Learning to write, again.

Pals, I used to be so good at writing. In grade school, in high school, in college, heck, even in my masters program, I was great at writing papers! So good, in fact that I could often put off my papers until the last minute (or at least, a far later minute than my teachers and professors intended), show up at my computer and have ideas just ready to be typed out! The words flew out of my fingers onto the page! The feedback was great! I was so good! But then, all of the sudden (it felt like), I was very bad at writing. 

practice.gif

I wrote a little bit about how I came to see myself as a "bad writer" in this post, but today, I want to offer some practical advice for those who are finding themselves needing some encouragement around something hard that maybe once was easier. 

  1. Be patient with yourself. Frustration is a natural response to feeling like you aren't meeting a standard, and trying to will yourself to feel otherwise (or feel in any specific way, period!) is usually counterproductive. 

  2. Remember that you're raising your writing level, and that with growth comes growing pains. Anyone who has ever trained their body to do something physical, or practiced a skill, or rehearsed a performance, knows that the progress curve is not a smooth one. Number of hours put in does not necessarily equate to a smooth line of growth from point A to point B. It's okay to have to work on acquiring new skills - but it can feel uncomfortable, repetitive, and frustrating. Try thinking about it more like practice and less like perfection from the go. 

  3. Build in new networks of support. I am no longer a solitary writer, even though I used to be. Lots of people - from writing center staff, to writing groups, to friends, to family, as well as editors - read my writing now. That doesn't mean I'm a bad writer, that just means I am looking for feedback actively. 

  4. Which brings me to my next point: look for feedback actively. If you ask for feedback in a proactive way, from peers as well as supervisors, you can control that process (and sometimes even shape the kind of feedback you get!) Feeling in control of feedback usually feels better than waiting for your work to be torn apart by supervisors or peer reviewers or editors at some unknown point in the future.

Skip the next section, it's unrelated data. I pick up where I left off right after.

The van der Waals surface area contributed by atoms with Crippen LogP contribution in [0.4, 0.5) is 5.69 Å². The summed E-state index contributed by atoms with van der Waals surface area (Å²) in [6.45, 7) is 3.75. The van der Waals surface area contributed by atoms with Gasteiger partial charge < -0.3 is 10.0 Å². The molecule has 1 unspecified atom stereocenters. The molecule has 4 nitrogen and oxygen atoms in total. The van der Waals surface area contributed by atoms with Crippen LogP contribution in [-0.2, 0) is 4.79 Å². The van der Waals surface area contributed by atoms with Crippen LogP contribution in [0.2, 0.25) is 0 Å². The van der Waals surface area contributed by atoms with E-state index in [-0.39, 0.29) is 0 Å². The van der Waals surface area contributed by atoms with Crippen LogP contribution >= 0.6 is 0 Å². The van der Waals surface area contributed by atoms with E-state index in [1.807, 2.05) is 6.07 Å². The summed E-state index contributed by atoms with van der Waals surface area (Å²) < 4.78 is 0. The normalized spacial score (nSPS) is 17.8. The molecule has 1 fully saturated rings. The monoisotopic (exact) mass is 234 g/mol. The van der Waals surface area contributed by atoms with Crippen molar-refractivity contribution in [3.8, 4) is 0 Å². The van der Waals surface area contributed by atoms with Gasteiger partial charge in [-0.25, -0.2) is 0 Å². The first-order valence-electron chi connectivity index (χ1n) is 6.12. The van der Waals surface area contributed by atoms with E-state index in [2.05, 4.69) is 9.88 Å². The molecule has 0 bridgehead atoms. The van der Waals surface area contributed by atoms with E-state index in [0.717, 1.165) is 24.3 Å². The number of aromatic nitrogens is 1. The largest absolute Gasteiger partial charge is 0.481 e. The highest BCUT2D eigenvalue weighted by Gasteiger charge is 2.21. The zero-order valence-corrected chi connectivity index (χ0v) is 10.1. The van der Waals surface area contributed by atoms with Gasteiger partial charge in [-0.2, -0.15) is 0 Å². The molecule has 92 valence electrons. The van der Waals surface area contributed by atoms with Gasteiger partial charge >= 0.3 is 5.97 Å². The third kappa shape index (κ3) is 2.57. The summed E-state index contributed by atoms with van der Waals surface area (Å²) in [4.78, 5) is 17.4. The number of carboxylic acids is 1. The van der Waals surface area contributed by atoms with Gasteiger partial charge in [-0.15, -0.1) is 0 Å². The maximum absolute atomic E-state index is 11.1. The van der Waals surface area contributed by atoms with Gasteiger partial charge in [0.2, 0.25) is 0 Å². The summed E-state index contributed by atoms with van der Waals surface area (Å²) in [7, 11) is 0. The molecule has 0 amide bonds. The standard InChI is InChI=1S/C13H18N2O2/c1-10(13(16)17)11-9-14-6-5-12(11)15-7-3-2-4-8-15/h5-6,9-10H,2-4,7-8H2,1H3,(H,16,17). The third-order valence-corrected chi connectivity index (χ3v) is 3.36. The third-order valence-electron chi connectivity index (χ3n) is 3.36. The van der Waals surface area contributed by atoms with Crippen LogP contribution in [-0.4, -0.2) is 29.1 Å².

5. Let yourself imagine writing as a skill you will always practice and improve on, rather than a goal to be "achieved". There is no magical checkpoint where academic writers suddenly cease having to work on their writing - not even tenure! You will always be working to make your writing more clear, more concise, more accurate, more engaging. Acknowledging that we will always have to keep working can help ease the "I was already good at this!" frustration. 

It is hard to feel "bad" at something that used to get you a lot of praise and validation. It can be a massive blow to the ego (it definitely was to mine!) to feel like I was not good at something and to have to "go back to the basics." But viewing my writing as a craft has helped me to see that there is no good or bad writing; writing is a skill that we're always deepening, honing, and improving because it's the only way to get what you know out of your head and into the world.